Something interesting to share?
Join NrgEdge and create your own NrgBuzz today
Headline crude prices for the week beginning 11 February 2019 – Brent: US$61/b; WTI: US$52/b
Headlines of the week
Midstream & Downstream
Global liquid fuels
Electricity, coal, renewables, and emissions
2018 was a year that started with crude prices at US$62/b and ended at US$46/b. In between those two points, prices had gently risen up to peak of US$80/b as the oil world worried about the impact of new American sanctions on Iran in September before crashing down in the last two months on a rising tide of American production. What did that mean for the financial health of the industry over the last quarter and last year?
Nothing negative, it appears. With the last of the financial results from supermajors released, the world’s largest oil firms reported strong profits for Q418 and blockbuster profits for the full year 2018. Despite the blip in prices, the efforts of the supermajors – along with the rest of the industry – to keep costs in check after being burnt by the 2015 crash has paid off.
ExxonMobil, for example, may have missed analyst expectations for 4Q18 revenue at US$71.9 billion, but reported a better-than-expected net profit of US$6 billion. The latter was down 28% y-o-y, but the Q417 figure included a one-off benefit related to then-implemented US tax reform. Full year net profit was even better – up 5.7% to US$20.8 billion as upstream production rose to 4.01 mmboe/d – allowing ExxonMobil to come close to reclaiming its title of the world’s most profitable oil company.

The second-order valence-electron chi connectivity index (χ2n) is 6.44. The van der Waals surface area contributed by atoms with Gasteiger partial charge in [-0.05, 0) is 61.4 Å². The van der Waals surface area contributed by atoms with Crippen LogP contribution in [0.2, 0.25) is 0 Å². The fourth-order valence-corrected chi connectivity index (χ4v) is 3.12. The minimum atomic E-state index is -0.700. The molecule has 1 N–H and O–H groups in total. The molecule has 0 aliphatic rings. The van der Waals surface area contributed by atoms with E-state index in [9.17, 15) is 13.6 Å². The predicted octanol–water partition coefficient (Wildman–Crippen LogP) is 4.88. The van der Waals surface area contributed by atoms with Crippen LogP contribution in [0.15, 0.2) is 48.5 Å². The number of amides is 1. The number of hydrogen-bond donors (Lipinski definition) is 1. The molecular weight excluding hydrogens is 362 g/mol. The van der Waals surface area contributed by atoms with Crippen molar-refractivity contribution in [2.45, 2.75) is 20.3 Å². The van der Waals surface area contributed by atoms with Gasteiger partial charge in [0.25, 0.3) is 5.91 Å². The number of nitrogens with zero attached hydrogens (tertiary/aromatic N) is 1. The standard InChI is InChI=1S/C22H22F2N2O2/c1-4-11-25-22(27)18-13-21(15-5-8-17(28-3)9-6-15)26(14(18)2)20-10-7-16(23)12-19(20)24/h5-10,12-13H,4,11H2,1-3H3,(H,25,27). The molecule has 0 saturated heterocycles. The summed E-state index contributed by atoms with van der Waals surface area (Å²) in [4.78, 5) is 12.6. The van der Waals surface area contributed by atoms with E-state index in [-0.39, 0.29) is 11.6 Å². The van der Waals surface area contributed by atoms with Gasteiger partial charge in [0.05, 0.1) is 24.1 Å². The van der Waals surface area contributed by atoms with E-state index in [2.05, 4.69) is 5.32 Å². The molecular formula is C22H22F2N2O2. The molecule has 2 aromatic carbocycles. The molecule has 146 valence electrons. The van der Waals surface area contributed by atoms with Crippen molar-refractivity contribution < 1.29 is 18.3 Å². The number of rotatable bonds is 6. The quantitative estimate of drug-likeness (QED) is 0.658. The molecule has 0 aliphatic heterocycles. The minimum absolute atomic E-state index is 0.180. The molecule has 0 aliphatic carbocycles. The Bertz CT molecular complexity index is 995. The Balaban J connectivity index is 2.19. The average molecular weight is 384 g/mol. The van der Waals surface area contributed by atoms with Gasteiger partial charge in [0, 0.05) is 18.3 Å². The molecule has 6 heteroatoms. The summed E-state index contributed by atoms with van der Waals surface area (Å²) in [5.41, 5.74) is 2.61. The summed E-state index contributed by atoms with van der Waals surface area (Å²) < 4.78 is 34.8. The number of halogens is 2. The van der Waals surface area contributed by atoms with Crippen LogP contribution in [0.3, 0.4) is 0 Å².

But for now, that title is still held by Shell, which managed to eclipse ExxonMobil with full year net profits of US$21.4 billion. That’s the best annual results for the Anglo-Dutch firm since 2014; product of the deep and painful cost-cutting measures implemented after. Shell’s gamble in purchasing the BG Group for US$53 billion – which sparked a spat of asset sales to pare down debt – has paid off, with contributions from LNG trading named as a strong contributor to financial performance. Shell’s upstream output for 2018 came in at 3.78 mmb/d and the company is also looking to follow in the footsteps of ExxonMobil, Chevron and BP in the Permian, where it admits its footprint is currently ‘a bit small’.
Shell’s fellow British firm BP also reported its highest profits since 2014, doubling its net profits for the full year 2018 on a 65% jump in 4Q18 profits. It completes a long recovery for the firm, which has struggled since the Deepwater Horizon disaster in 2010, allowing it to focus on the future – specifically US shale through the recent US$10.5 billion purchase of BHP’s Permian assets. Chevron, too, is focusing on onshore shale, as surging Permian output drove full year net profit up by 60.8% and 4Q18 net profit up by 19.9%. Chevron is also increasingly focusing on vertical integration again – to capture the full value of surging Texas crude by expanding its refining facilities in Texas, just as ExxonMobil is doing in Beaumont. French major Total’s figures may have been less impressive in percentage terms – but that it is coming from a higher 2017 base, when it outperformed its bigger supermajor cousins.
So, despite the year ending with crude prices in the doldrums, 2018 seems to be proof of Big Oil’s ability to better weather price downturns after years of discipline. Some of the control is loosening – major upstream investments have either been sanctioned or planned since 2018 – but there is still enough restraint left over to keep the oil industry in the black when trends turn sour.
Supermajor Net Profits for 4Q18 and 2018
- 4Q18 – Net profit US$6 billion (-28%);
- 2018 – Net profit US$20.8 (+5.7%)
- 4Q18 – Net profit US$5.69 billion (+32.3%);
- 2018 – Net profit US$21.4 billion (+36%)
- 4Q18 – Net profit US$3.73 billion (+19.9%);
- 2018 – Net profit US$14.8 billion (+60.8%)
- 4Q18 – Net profit US$3.48 billion (+65%);
- 2018 - Net profit US$12.7 billion (+105%)
- 4Q18 – Net profit US$3.88 billion (+16%);
- 2018 - Net profit US$13.6 billion (+28%)